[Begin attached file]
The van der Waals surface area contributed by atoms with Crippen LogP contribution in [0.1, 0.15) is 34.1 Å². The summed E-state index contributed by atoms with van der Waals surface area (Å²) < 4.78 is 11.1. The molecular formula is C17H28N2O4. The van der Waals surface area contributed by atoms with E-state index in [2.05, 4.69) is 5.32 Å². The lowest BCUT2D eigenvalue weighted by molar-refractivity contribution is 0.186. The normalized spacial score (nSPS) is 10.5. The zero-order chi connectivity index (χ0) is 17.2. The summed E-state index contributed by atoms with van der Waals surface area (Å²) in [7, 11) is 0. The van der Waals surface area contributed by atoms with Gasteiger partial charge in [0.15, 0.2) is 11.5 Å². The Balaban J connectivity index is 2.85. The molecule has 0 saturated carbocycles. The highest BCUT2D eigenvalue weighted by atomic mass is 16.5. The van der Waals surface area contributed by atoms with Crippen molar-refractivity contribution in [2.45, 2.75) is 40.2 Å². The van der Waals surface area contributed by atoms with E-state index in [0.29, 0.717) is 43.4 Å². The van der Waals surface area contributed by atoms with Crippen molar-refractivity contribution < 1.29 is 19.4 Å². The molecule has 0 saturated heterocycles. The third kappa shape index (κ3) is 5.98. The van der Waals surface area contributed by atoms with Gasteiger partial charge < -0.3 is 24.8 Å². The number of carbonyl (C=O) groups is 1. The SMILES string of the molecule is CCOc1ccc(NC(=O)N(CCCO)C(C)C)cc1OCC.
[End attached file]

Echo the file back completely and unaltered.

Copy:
The van der Waals surface area contributed by atoms with Crippen LogP contribution in [0.1, 0.15) is 34.1 Å². The summed E-state index contributed by atoms with van der Waals surface area (Å²) < 4.78 is 11.1. The molecular formula is C17H28N2O4. The van der Waals surface area contributed by atoms with E-state index in [2.05, 4.69) is 5.32 Å². The lowest BCUT2D eigenvalue weighted by molar-refractivity contribution is 0.186. The normalized spacial score (nSPS) is 10.5. The zero-order chi connectivity index (χ0) is 17.2. The summed E-state index contributed by atoms with van der Waals surface area (Å²) in [7, 11) is 0. The van der Waals surface area contributed by atoms with Gasteiger partial charge in [0.15, 0.2) is 11.5 Å². The Balaban J connectivity index is 2.85. The molecule has 0 saturated carbocycles. The highest BCUT2D eigenvalue weighted by atomic mass is 16.5. The van der Waals surface area contributed by atoms with Crippen molar-refractivity contribution in [2.45, 2.75) is 40.2 Å². The van der Waals surface area contributed by atoms with E-state index in [0.29, 0.717) is 43.4 Å². The van der Waals surface area contributed by atoms with Crippen molar-refractivity contribution < 1.29 is 19.4 Å². The molecule has 0 saturated heterocycles. The third kappa shape index (κ3) is 5.98. The van der Waals surface area contributed by atoms with Gasteiger partial charge < -0.3 is 24.8 Å². The number of carbonyl (C=O) groups is 1. The SMILES string of the molecule is CCOc1ccc(NC(=O)N(CCCO)C(C)C)cc1OCC.